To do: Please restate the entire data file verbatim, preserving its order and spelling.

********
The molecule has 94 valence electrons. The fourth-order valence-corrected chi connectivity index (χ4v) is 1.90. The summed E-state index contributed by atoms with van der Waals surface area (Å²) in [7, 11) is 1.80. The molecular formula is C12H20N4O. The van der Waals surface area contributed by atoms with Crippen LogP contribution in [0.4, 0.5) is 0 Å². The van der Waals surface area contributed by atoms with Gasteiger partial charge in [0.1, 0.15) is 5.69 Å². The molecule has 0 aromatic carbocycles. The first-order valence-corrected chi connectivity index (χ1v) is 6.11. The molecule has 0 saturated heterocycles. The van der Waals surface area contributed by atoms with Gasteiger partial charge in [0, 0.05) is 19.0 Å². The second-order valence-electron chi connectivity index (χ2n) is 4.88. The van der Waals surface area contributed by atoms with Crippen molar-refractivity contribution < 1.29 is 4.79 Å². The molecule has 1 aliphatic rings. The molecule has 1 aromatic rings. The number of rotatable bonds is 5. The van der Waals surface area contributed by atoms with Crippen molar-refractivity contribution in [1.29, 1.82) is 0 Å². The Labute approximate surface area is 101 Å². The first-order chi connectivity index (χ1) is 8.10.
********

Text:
The molecule has 94 valence electrons. The fourth-order valence-corrected chi connectivity index (χ4v) is 1.90. The summed E-state index contributed by atoms with van der Waals surface area (Å²) in [7, 11) is 1.80. The molecular formula is C12H20N4O. The van der Waals surface area contributed by atoms with Crippen LogP contribution in [0.4, 0.5) is 0 Å². The van der Waals surface area contributed by atoms with Gasteiger partial charge in [0.1, 0.15) is 5.69 Å². The molecule has 0 aromatic carbocycles. The first-order valence-corrected chi connectivity index (χ1v) is 6.11. The molecule has 0 saturated heterocycles. The van der Waals surface area contributed by atoms with Gasteiger partial charge in [0, 0.05) is 19.0 Å². The second-order valence-electron chi connectivity index (χ2n) is 4.88. The van der Waals surface area contributed by atoms with Crippen molar-refractivity contribution < 1.29 is 4.79 Å². The molecule has 1 aliphatic rings. The molecule has 1 aromatic rings. The number of rotatable bonds is 5. The van der Waals surface area contributed by atoms with Crippen molar-refractivity contribution in [1.29, 1.82) is 0 Å². The Labute approximate surface area is 101 Å². The first-order chi connectivity index (χ1) is 8.10.